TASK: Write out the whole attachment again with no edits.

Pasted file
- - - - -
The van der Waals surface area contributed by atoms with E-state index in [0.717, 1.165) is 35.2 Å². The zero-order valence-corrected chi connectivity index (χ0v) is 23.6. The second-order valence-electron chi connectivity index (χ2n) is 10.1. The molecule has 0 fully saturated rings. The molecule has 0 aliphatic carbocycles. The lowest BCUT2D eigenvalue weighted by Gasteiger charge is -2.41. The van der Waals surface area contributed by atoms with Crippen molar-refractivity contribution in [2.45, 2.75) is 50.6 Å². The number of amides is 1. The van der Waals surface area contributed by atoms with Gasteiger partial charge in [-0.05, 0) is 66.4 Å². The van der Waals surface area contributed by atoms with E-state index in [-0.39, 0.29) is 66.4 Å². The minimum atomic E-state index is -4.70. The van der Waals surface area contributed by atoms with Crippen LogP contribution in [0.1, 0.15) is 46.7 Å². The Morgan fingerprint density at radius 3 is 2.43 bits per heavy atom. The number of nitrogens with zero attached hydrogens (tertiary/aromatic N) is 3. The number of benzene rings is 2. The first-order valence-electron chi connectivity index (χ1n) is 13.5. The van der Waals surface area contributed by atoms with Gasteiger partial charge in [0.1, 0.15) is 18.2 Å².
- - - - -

The van der Waals surface area contributed by atoms with E-state index in [0.717, 1.165) is 35.2 Å². The zero-order valence-corrected chi connectivity index (χ0v) is 23.6. The second-order valence-electron chi connectivity index (χ2n) is 10.1. The molecule has 0 fully saturated rings. The molecule has 0 aliphatic carbocycles. The lowest BCUT2D eigenvalue weighted by Gasteiger charge is -2.41. The van der Waals surface area contributed by atoms with Crippen molar-refractivity contribution in [2.45, 2.75) is 50.6 Å². The number of amides is 1. The van der Waals surface area contributed by atoms with Gasteiger partial charge in [-0.05, 0) is 66.4 Å². The van der Waals surface area contributed by atoms with E-state index in [-0.39, 0.29) is 66.4 Å². The minimum atomic E-state index is -4.70. The van der Waals surface area contributed by atoms with Crippen LogP contribution in [0.1, 0.15) is 46.7 Å². The Morgan fingerprint density at radius 3 is 2.43 bits per heavy atom. The number of nitrogens with zero attached hydrogens (tertiary/aromatic N) is 3. The number of benzene rings is 2. The first-order valence-electron chi connectivity index (χ1n) is 13.5. The van der Waals surface area contributed by atoms with Gasteiger partial charge in [0.1, 0.15) is 18.2 Å².